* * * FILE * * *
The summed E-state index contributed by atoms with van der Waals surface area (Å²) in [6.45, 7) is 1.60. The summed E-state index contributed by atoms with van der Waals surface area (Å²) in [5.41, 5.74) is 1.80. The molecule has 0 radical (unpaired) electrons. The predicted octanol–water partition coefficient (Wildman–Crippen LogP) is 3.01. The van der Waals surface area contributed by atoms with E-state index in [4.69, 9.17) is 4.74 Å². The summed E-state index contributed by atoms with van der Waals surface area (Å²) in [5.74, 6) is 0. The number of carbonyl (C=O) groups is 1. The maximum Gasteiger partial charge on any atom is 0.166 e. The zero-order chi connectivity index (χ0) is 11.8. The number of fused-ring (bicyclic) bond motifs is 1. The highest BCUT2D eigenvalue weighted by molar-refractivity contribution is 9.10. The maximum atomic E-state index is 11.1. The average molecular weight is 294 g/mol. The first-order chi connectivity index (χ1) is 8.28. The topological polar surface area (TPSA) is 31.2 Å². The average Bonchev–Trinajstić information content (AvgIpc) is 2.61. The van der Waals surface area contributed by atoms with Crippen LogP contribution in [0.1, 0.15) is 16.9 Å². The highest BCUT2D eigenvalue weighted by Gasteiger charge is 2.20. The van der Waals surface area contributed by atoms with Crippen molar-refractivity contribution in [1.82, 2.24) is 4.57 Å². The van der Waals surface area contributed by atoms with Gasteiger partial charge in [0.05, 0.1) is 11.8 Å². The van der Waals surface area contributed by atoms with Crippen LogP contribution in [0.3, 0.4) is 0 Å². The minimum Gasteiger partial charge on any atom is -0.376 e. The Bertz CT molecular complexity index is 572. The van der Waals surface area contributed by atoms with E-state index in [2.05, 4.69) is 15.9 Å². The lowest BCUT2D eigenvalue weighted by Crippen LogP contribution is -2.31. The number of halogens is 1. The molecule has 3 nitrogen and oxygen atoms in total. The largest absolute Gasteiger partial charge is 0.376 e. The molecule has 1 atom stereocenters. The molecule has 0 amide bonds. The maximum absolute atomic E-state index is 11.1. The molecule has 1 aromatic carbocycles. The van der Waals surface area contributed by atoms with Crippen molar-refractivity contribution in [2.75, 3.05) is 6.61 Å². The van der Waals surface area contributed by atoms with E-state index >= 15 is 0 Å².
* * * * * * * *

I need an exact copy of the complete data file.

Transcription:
The summed E-state index contributed by atoms with van der Waals surface area (Å²) in [6.45, 7) is 1.60. The summed E-state index contributed by atoms with van der Waals surface area (Å²) in [5.41, 5.74) is 1.80. The molecule has 0 radical (unpaired) electrons. The predicted octanol–water partition coefficient (Wildman–Crippen LogP) is 3.01. The van der Waals surface area contributed by atoms with E-state index in [4.69, 9.17) is 4.74 Å². The summed E-state index contributed by atoms with van der Waals surface area (Å²) in [5.74, 6) is 0. The number of carbonyl (C=O) groups is 1. The maximum Gasteiger partial charge on any atom is 0.166 e. The zero-order chi connectivity index (χ0) is 11.8. The number of fused-ring (bicyclic) bond motifs is 1. The highest BCUT2D eigenvalue weighted by molar-refractivity contribution is 9.10. The maximum atomic E-state index is 11.1. The average molecular weight is 294 g/mol. The first-order chi connectivity index (χ1) is 8.28. The topological polar surface area (TPSA) is 31.2 Å². The average Bonchev–Trinajstić information content (AvgIpc) is 2.61. The van der Waals surface area contributed by atoms with Crippen LogP contribution in [0.1, 0.15) is 16.9 Å². The highest BCUT2D eigenvalue weighted by Gasteiger charge is 2.20. The van der Waals surface area contributed by atoms with Crippen molar-refractivity contribution in [1.82, 2.24) is 4.57 Å². The van der Waals surface area contributed by atoms with Gasteiger partial charge in [0.05, 0.1) is 11.8 Å². The van der Waals surface area contributed by atoms with Crippen LogP contribution in [0.3, 0.4) is 0 Å². The minimum Gasteiger partial charge on any atom is -0.376 e. The Bertz CT molecular complexity index is 572. The van der Waals surface area contributed by atoms with E-state index in [2.05, 4.69) is 15.9 Å². The lowest BCUT2D eigenvalue weighted by Crippen LogP contribution is -2.31. The number of halogens is 1. The molecule has 3 nitrogen and oxygen atoms in total. The largest absolute Gasteiger partial charge is 0.376 e. The molecule has 1 atom stereocenters. The molecule has 0 amide bonds. The maximum absolute atomic E-state index is 11.1. The molecule has 1 aromatic carbocycles. The van der Waals surface area contributed by atoms with Crippen molar-refractivity contribution in [2.75, 3.05) is 6.61 Å². The van der Waals surface area contributed by atoms with E-state index >= 15 is 0 Å².